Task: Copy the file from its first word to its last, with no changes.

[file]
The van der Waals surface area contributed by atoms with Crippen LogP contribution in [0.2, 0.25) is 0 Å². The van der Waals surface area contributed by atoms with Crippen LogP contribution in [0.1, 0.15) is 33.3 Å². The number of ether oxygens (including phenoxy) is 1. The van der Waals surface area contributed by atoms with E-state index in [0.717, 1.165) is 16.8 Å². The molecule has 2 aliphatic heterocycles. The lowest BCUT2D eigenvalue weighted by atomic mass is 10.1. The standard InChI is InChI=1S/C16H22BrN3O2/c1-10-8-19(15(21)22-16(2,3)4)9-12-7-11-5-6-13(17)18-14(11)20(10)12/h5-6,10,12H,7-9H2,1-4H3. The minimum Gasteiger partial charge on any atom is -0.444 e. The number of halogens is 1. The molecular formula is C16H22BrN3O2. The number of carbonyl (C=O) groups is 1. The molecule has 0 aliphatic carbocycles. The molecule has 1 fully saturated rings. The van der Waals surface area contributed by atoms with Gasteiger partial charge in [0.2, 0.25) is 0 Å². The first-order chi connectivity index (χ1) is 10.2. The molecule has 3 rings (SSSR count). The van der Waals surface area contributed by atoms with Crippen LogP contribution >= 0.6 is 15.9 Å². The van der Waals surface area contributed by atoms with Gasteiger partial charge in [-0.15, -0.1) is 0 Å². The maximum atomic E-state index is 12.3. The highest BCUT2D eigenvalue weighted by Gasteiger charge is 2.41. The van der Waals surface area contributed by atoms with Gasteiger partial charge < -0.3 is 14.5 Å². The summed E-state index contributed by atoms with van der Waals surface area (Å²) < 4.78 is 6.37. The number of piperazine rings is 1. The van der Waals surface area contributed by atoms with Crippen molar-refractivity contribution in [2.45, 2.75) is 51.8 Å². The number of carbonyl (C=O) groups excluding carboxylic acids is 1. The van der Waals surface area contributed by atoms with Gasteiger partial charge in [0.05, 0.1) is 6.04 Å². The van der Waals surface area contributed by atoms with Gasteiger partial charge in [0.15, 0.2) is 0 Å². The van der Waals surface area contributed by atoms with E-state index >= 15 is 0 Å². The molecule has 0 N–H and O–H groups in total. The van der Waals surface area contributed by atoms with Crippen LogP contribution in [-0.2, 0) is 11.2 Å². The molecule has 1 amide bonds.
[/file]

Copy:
The van der Waals surface area contributed by atoms with Crippen LogP contribution in [0.2, 0.25) is 0 Å². The van der Waals surface area contributed by atoms with Crippen LogP contribution in [0.1, 0.15) is 33.3 Å². The number of ether oxygens (including phenoxy) is 1. The van der Waals surface area contributed by atoms with E-state index in [0.717, 1.165) is 16.8 Å². The molecule has 2 aliphatic heterocycles. The lowest BCUT2D eigenvalue weighted by atomic mass is 10.1. The standard InChI is InChI=1S/C16H22BrN3O2/c1-10-8-19(15(21)22-16(2,3)4)9-12-7-11-5-6-13(17)18-14(11)20(10)12/h5-6,10,12H,7-9H2,1-4H3. The minimum Gasteiger partial charge on any atom is -0.444 e. The number of halogens is 1. The molecular formula is C16H22BrN3O2. The number of carbonyl (C=O) groups is 1. The molecule has 0 aliphatic carbocycles. The molecule has 1 fully saturated rings. The van der Waals surface area contributed by atoms with Gasteiger partial charge in [0.2, 0.25) is 0 Å². The first-order chi connectivity index (χ1) is 10.2. The molecule has 3 rings (SSSR count). The van der Waals surface area contributed by atoms with Crippen LogP contribution >= 0.6 is 15.9 Å². The van der Waals surface area contributed by atoms with Gasteiger partial charge in [-0.15, -0.1) is 0 Å². The maximum atomic E-state index is 12.3. The highest BCUT2D eigenvalue weighted by Gasteiger charge is 2.41. The van der Waals surface area contributed by atoms with Gasteiger partial charge < -0.3 is 14.5 Å². The summed E-state index contributed by atoms with van der Waals surface area (Å²) < 4.78 is 6.37. The number of piperazine rings is 1. The van der Waals surface area contributed by atoms with Crippen molar-refractivity contribution in [2.45, 2.75) is 51.8 Å². The number of carbonyl (C=O) groups excluding carboxylic acids is 1. The van der Waals surface area contributed by atoms with Gasteiger partial charge in [0.05, 0.1) is 6.04 Å². The van der Waals surface area contributed by atoms with Gasteiger partial charge in [0.15, 0.2) is 0 Å². The van der Waals surface area contributed by atoms with E-state index >= 15 is 0 Å². The molecule has 0 N–H and O–H groups in total. The van der Waals surface area contributed by atoms with Crippen LogP contribution in [-0.2, 0) is 11.2 Å². The molecule has 1 amide bonds.